When I think about our clients using pumps, I think they are always going to be indoors – in a safe climate controlled environment.
It’s not always true – about a third of the pumps we sell would actually be used outside. Funny how your mind works sometimes…
Regardless of whether you are looking to mitigate noise, protect against extreme hot or cold, keep your pump safe from vandalism or theft or even just to keep an ‘eye-sore’ out of sight. There are five key considerations to consider when designing your pump enclosure.
Consideration #1: Size & Strength. The size of your enclosure is as much dictated by ease of maintenance as it is by the size of the pump(s) inside. We see our share of installations where you look at them and say “Gee, I’m glad I’m not the guy who has to service that.”
When you are custom designing a pump enclosure you have every chance to avoid this. So talk to your pump supplier – we’ll be able to help you to understand what maintenance and repair access is required so that your maintenance and repairs are as quick as possible.
Strength of the enclosure is mainly concerned with wind and snow loads (where applicable).
Consideration #2: Climate Control. The first thing that springs to mind – we don’t want water freezing in our pumps do we? Also remember viscosity of other fluids can vary with temperature – oil for instance. We need to consider the temperature range that we want our pump to be operating in.
You might need insulation, heating, ventilation and even cooling in some applications depending on your temperature requirements.
Consideration #3: Protection. To protect against vandalism, theft and terrorism the best pump enclosures are plain looking and blend into the environment. That way the only people who tend to notice them are your maintenance team.
Make sure the doors lock and the structure is robust enough to deter an attacker or persuade them to seek a softer target. If you have a security alarm on the structure, then you want it to be impenetrable until your security team can respond to the threat.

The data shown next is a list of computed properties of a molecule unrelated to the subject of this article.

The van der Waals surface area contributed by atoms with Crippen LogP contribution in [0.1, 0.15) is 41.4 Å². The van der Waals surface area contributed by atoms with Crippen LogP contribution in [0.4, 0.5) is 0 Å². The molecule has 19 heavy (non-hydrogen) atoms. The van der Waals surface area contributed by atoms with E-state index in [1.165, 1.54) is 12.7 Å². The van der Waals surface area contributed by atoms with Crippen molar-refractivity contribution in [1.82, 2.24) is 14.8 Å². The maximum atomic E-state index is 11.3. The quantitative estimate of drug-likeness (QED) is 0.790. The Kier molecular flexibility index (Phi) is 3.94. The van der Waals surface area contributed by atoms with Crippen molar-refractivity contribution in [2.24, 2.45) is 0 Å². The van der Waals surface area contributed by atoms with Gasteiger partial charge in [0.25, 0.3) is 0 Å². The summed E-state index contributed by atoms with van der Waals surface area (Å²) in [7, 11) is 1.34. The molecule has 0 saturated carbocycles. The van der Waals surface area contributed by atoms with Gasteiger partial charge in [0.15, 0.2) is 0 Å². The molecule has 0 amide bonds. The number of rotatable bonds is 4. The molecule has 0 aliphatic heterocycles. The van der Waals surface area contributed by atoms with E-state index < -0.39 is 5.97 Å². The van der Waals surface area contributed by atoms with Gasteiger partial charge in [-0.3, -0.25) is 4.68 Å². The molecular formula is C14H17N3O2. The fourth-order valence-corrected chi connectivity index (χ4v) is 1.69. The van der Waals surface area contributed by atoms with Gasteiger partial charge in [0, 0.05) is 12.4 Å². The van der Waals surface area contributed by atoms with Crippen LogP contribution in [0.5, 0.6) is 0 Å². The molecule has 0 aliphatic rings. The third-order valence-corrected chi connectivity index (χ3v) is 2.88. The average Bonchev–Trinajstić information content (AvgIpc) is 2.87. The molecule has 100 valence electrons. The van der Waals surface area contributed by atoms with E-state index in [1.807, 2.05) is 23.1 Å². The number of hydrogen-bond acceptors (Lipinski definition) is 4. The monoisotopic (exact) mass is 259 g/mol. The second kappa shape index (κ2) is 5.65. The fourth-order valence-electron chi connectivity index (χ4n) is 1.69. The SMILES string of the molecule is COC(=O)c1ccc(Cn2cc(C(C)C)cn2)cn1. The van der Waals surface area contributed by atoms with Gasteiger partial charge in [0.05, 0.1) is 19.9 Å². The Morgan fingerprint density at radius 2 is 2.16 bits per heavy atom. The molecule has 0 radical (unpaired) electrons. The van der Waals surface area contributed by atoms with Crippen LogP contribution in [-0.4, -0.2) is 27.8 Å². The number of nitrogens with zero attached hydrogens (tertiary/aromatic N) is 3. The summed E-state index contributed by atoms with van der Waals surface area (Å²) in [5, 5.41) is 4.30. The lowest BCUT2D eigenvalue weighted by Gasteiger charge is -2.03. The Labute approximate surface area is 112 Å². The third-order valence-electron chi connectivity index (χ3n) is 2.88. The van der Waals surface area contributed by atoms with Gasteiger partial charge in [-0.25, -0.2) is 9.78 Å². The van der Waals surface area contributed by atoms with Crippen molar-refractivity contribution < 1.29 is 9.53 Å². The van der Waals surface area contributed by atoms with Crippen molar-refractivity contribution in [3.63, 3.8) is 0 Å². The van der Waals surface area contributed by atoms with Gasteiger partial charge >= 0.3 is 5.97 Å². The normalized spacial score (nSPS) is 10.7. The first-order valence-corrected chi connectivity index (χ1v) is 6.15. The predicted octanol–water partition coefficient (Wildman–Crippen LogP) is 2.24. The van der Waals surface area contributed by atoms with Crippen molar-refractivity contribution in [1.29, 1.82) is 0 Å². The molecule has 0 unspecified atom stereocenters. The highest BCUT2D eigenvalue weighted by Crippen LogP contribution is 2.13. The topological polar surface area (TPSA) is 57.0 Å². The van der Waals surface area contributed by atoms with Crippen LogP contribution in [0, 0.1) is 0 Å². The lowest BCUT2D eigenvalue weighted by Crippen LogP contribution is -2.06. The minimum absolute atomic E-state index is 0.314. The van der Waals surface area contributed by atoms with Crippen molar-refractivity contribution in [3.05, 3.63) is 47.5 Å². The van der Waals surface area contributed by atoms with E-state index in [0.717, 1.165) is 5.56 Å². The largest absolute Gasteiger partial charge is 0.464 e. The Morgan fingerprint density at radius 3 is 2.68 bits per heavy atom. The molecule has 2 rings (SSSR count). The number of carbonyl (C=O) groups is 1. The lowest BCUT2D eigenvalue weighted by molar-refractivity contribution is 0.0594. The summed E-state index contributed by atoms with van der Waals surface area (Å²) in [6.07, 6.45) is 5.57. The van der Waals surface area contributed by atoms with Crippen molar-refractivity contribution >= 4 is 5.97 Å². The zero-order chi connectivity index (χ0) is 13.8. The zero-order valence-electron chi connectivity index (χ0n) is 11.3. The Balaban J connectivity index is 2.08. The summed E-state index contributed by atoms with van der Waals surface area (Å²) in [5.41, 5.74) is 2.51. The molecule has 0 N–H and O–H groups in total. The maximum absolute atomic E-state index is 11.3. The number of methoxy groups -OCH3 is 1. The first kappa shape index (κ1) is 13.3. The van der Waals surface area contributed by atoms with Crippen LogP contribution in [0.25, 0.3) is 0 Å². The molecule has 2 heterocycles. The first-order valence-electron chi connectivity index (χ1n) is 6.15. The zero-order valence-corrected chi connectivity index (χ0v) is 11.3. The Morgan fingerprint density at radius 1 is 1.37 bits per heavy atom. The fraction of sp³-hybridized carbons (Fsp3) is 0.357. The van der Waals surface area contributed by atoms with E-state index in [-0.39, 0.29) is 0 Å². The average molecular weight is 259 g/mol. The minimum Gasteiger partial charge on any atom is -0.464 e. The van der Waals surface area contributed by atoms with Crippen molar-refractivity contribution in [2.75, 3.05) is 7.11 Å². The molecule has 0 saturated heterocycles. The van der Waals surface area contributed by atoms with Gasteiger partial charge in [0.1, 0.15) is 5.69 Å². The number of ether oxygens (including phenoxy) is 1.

Consideration #4: Access & Maintenance. I’ve mentioned maintenance before as a consideration of size of your enclosure. Ease of maintenance also needs to consider access points – so that both break repairs and routine maintenance are as easy as possible.
Your enclosure should outlast the pump inside it. So be sure that you can hoist out the entire unit and drop in a new one – otherwise it will be a sorry sight – dismantling the enclosure so that you can replace the pump.
Consideration #5: Monitoring. While not a feature of the enclosure as such, it is well worth considering what monitoring is going to be needed for the pump station. We don’t want to find out that out of sight, out of mind has been applied to monitoring system.
The simplest monitoring system would be to have a wireless monitoring system linked into a master monitoring system/control room. Usually you only need a pump power monitor to be sure the pump is working as planned. A spike or decline in power consumption is a dead giveaway there is a problem.
We are more than happy to assist you with specifying your pump housing systems when you order your pumps with us. Give our team a call on 404-363-6000 or drop us a line at firstname.lastname@example.org and we can figure out the best pump system for you and work with your pump housing designer to give you a great pump housing.